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Frozen on the beach


Robin Bailey on uniformitarianism and the rare, untypical events that allow us to apply it…

Geoscientist 20.05 May 2010

Chris Garland, in a recent Soapbox (Geoscientist 19.7), suggests that the uniformitarian axiom implies that we can watch the processes that formed the Late Jurassic Piper Sand reservoir of the northern North Sea at work today on Worthing beach. Given that modern sandy beach accumulations feature low-angle cross-stratification and wave-rippled surfaces, it seems reasonable to assume that ancient sandstones showing similar features record beach sedimentation. But repeated visits to a sandy, tidally-influenced, Worthing-type, beach would show that the pattern of ripples is subject to twice-daily change and liable also to variation in response to monthly fluctuations in the tidal range and unpredictable, weather-related, variations in wave direction and power.

So, if millions of essentially similar, but individually unique, ripple patterns could be generated in a beach environment in 100kyr time-frames, then what circumstances could have led to any one particular pattern being preserved in the stratigraphical record? This might imply that the ripple-marked sand layer was atypical of the beach’s erosion-dominated sedimentary processes (which normally would have created a new and different set of ripples within hours). On the other hand, given the millions of opportunities to capture the sedimentary imprint of typical beach processes, under a variety of wave and tidal conditions, why not accept that this has occurred?

Net increase in coastal accommodation space1 increases the chances of such capture, but does not explain it. Sand can be added or removed from Worthing beach at rates of centimetres per day, whereas typical rates of increase in accommodation are less than a centimetre per year and would be completely overwhelmed by this sedimentary ‘noise’. Likewise, there is no way that sandstone packages with the typical low-angle cross-stratification could be the outcome of continuous accumulation at these slow net rates. It is easier to suppose that metre-scale units of beach facies, such as the Piper Sand, are the cumulative effect of very rare centimetre-scale sedimentary ‘frozen accidents’ 2 in an environment where the slow net rate of accumulation reflects the dominance of erosion.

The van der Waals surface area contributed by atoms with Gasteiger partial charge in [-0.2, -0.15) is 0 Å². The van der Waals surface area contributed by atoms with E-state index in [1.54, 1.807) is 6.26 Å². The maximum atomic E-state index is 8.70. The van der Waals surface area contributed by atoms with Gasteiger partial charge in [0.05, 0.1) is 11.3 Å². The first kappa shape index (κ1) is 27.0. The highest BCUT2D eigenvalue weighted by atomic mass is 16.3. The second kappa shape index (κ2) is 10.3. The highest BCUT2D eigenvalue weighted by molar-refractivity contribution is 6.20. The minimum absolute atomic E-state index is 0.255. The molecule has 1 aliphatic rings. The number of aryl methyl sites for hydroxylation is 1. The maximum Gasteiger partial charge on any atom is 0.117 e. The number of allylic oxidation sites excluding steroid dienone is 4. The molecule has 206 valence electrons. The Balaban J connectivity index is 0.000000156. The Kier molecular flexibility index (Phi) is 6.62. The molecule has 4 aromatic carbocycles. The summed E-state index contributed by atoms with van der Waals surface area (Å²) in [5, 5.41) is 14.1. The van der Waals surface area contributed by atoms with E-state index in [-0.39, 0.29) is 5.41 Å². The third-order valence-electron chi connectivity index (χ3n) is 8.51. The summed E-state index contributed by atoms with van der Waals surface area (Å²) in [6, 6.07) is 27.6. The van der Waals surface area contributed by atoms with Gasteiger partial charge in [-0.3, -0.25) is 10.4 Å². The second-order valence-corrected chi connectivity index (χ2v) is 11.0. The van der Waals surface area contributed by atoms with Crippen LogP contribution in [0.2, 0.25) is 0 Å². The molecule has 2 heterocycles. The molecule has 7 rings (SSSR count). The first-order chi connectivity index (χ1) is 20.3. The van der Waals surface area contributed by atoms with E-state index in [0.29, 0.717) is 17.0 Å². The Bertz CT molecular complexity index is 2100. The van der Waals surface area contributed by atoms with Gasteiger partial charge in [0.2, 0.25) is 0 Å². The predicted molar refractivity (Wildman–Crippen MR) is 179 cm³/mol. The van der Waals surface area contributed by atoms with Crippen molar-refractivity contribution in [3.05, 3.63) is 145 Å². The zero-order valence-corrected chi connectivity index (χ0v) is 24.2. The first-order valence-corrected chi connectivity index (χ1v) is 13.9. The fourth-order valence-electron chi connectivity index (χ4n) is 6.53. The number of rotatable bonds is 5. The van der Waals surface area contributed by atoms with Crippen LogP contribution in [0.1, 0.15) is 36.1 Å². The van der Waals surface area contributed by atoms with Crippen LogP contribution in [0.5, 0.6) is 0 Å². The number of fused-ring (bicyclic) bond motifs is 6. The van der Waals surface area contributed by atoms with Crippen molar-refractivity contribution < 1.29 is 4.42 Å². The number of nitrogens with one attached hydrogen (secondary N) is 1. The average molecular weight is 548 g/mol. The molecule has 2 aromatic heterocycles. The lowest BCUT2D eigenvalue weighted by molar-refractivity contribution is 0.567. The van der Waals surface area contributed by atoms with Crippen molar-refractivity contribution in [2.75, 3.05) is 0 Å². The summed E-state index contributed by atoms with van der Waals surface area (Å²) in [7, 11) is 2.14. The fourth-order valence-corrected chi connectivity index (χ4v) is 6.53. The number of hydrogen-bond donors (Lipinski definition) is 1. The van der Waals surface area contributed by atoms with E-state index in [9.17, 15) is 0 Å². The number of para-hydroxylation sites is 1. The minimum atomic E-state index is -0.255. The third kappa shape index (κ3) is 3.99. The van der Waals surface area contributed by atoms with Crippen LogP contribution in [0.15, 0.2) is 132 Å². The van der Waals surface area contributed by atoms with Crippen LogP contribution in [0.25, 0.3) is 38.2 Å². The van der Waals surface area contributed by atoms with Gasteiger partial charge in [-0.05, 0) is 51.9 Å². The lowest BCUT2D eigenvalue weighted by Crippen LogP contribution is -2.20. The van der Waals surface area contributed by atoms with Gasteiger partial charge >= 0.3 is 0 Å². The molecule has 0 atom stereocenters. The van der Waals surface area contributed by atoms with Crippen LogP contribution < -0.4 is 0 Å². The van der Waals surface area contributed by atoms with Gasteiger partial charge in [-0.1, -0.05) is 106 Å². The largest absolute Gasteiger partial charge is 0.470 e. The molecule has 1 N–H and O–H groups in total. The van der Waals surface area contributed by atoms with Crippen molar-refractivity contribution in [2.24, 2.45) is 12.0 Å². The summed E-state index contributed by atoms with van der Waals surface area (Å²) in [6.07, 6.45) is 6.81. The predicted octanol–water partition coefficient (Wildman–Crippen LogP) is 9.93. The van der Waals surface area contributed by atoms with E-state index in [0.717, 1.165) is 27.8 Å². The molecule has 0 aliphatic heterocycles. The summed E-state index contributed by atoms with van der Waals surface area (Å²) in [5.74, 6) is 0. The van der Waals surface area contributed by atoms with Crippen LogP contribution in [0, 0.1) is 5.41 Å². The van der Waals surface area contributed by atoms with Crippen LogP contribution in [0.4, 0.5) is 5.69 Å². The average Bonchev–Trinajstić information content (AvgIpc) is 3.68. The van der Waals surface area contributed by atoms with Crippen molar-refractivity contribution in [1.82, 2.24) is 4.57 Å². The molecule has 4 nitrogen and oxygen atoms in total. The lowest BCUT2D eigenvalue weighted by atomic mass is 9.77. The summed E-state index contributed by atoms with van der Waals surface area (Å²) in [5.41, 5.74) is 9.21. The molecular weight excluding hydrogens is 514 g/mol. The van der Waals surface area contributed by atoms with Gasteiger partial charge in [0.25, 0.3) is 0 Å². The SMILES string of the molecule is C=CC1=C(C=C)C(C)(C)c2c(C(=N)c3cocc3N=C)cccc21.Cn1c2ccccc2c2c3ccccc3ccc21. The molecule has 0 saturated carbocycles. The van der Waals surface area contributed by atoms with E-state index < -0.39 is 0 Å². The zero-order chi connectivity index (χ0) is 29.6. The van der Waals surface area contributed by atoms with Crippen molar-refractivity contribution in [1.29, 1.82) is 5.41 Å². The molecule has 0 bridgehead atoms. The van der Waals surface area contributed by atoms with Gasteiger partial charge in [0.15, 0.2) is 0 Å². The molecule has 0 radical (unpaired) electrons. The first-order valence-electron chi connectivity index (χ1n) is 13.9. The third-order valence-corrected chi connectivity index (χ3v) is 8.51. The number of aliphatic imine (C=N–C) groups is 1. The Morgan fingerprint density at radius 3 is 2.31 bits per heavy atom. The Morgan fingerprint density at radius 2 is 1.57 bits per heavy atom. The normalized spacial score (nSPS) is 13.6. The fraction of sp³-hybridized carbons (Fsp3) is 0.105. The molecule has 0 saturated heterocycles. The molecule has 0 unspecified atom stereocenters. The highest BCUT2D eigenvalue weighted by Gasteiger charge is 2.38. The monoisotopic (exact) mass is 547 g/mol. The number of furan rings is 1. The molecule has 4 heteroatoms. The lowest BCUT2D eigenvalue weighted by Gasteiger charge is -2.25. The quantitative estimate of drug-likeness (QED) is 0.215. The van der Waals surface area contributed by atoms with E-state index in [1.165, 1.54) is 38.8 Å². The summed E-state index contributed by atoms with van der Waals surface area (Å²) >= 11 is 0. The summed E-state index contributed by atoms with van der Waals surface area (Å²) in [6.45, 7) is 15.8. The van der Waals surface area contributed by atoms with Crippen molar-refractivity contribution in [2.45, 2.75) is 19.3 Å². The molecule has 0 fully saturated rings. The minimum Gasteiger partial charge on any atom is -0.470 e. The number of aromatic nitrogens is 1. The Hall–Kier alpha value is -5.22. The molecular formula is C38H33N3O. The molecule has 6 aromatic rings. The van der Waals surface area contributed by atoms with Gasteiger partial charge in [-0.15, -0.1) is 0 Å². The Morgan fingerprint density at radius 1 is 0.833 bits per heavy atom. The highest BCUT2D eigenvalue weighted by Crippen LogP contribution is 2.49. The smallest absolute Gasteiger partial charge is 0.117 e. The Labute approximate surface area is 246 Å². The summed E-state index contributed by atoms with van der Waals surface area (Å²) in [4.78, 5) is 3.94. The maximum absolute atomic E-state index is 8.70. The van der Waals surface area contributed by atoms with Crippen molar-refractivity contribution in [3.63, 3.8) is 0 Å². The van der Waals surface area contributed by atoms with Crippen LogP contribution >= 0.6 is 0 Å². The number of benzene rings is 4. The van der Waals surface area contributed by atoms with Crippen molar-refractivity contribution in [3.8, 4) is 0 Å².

Is the present the key to the past and the future? We certainly do not know whether sedimentary processes currently operating on Worthing beach will remain in the local record, 5000 or five million years hence. It seems unlikely, since they have low preservation potential. So is the uniformitarian axiom flawed? No: the processes encapsulated by the concept ‘beach’ are global and everywhere leave the same sort of sedimentary imprint; so, where we see analogous features in the record, it is safe to assume that we are looking at one of those rare series of ‘snapshots’ of beach sedimentation. But uniformitarianism, in this instance, may depend on ‘frozen accidents’.


  1. Neal, J and Abreu, V 2009. Sequence stratigraphy, hierarchy and the accommodation succession method. Geology 37, no. 9, 779-782.
  2. Gell-Mann, M 2002. Plectics: The study of simplicity and complexity. Europhysics News, Jan/Feb issue, 17-20.